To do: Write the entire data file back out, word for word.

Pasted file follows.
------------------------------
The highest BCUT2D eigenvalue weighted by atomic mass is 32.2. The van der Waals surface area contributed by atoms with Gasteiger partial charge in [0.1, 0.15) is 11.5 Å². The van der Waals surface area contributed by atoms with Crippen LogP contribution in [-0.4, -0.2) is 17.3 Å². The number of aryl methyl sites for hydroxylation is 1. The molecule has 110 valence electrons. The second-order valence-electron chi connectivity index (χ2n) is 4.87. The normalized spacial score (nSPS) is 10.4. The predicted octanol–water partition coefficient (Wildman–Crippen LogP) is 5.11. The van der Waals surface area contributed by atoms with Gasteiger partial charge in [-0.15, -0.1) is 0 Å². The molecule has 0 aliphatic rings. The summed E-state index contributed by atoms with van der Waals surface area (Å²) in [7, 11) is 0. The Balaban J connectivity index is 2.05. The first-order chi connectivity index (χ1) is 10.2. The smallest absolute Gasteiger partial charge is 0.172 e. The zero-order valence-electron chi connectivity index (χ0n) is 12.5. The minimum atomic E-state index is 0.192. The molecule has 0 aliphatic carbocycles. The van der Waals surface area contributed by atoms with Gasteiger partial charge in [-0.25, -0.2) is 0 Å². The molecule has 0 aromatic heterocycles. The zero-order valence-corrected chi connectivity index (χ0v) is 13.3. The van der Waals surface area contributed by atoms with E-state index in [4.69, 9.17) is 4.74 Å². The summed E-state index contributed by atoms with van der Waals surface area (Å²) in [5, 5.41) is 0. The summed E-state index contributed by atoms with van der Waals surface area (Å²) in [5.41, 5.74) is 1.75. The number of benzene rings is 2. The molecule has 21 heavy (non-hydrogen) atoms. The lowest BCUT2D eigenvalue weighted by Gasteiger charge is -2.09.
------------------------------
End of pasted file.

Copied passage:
The highest BCUT2D eigenvalue weighted by atomic mass is 32.2. The van der Waals surface area contributed by atoms with Gasteiger partial charge in [0.1, 0.15) is 11.5 Å². The van der Waals surface area contributed by atoms with Crippen LogP contribution in [-0.4, -0.2) is 17.3 Å². The number of aryl methyl sites for hydroxylation is 1. The molecule has 110 valence electrons. The second-order valence-electron chi connectivity index (χ2n) is 4.87. The normalized spacial score (nSPS) is 10.4. The predicted octanol–water partition coefficient (Wildman–Crippen LogP) is 5.11. The van der Waals surface area contributed by atoms with Gasteiger partial charge in [-0.15, -0.1) is 0 Å². The molecule has 0 aliphatic rings. The summed E-state index contributed by atoms with van der Waals surface area (Å²) in [7, 11) is 0. The Balaban J connectivity index is 2.05. The first-order chi connectivity index (χ1) is 10.2. The smallest absolute Gasteiger partial charge is 0.172 e. The zero-order valence-electron chi connectivity index (χ0n) is 12.5. The minimum atomic E-state index is 0.192. The molecule has 0 aliphatic carbocycles. The van der Waals surface area contributed by atoms with Gasteiger partial charge in [-0.25, -0.2) is 0 Å². The molecule has 0 aromatic heterocycles. The zero-order valence-corrected chi connectivity index (χ0v) is 13.3. The van der Waals surface area contributed by atoms with E-state index in [4.69, 9.17) is 4.74 Å². The summed E-state index contributed by atoms with van der Waals surface area (Å²) in [5, 5.41) is 0. The summed E-state index contributed by atoms with van der Waals surface area (Å²) in [5.41, 5.74) is 1.75. The number of benzene rings is 2. The molecule has 21 heavy (non-hydrogen) atoms. The lowest BCUT2D eigenvalue weighted by Gasteiger charge is -2.09.